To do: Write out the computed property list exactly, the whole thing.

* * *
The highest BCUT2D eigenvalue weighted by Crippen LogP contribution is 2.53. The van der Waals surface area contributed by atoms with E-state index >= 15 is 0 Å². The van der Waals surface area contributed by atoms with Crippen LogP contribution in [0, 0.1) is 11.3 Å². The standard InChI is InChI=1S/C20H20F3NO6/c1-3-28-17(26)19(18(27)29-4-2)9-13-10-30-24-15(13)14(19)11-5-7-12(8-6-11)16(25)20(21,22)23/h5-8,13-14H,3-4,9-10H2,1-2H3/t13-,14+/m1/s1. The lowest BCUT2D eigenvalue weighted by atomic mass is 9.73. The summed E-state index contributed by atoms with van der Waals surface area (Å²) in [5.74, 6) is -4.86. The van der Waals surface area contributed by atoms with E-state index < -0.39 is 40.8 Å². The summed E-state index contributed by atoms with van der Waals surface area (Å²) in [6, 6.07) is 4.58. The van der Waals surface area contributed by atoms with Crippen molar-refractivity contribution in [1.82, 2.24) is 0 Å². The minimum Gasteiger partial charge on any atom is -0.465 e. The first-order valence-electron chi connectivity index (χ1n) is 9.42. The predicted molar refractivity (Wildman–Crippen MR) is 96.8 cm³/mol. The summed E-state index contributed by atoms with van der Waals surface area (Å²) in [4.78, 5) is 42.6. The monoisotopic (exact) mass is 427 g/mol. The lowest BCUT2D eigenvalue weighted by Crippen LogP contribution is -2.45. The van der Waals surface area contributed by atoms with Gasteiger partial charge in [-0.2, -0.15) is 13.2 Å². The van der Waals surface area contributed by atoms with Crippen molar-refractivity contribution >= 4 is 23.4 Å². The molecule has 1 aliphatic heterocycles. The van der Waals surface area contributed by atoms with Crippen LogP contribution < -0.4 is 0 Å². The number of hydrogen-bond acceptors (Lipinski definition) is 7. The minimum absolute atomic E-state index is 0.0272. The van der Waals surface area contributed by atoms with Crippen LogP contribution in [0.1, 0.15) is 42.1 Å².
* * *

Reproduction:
The highest BCUT2D eigenvalue weighted by Crippen LogP contribution is 2.53. The van der Waals surface area contributed by atoms with E-state index >= 15 is 0 Å². The van der Waals surface area contributed by atoms with Crippen LogP contribution in [0, 0.1) is 11.3 Å². The standard InChI is InChI=1S/C20H20F3NO6/c1-3-28-17(26)19(18(27)29-4-2)9-13-10-30-24-15(13)14(19)11-5-7-12(8-6-11)16(25)20(21,22)23/h5-8,13-14H,3-4,9-10H2,1-2H3/t13-,14+/m1/s1. The lowest BCUT2D eigenvalue weighted by atomic mass is 9.73. The summed E-state index contributed by atoms with van der Waals surface area (Å²) in [5.74, 6) is -4.86. The van der Waals surface area contributed by atoms with E-state index < -0.39 is 40.8 Å². The summed E-state index contributed by atoms with van der Waals surface area (Å²) in [6, 6.07) is 4.58. The van der Waals surface area contributed by atoms with Crippen molar-refractivity contribution in [1.82, 2.24) is 0 Å². The minimum Gasteiger partial charge on any atom is -0.465 e. The first-order valence-electron chi connectivity index (χ1n) is 9.42. The predicted molar refractivity (Wildman–Crippen MR) is 96.8 cm³/mol. The summed E-state index contributed by atoms with van der Waals surface area (Å²) in [4.78, 5) is 42.6. The monoisotopic (exact) mass is 427 g/mol. The lowest BCUT2D eigenvalue weighted by Crippen LogP contribution is -2.45. The van der Waals surface area contributed by atoms with Gasteiger partial charge in [-0.2, -0.15) is 13.2 Å². The van der Waals surface area contributed by atoms with Crippen molar-refractivity contribution >= 4 is 23.4 Å². The molecule has 1 aliphatic heterocycles. The van der Waals surface area contributed by atoms with Crippen LogP contribution < -0.4 is 0 Å². The number of hydrogen-bond acceptors (Lipinski definition) is 7. The minimum absolute atomic E-state index is 0.0272. The van der Waals surface area contributed by atoms with Crippen LogP contribution in [0.1, 0.15) is 42.1 Å².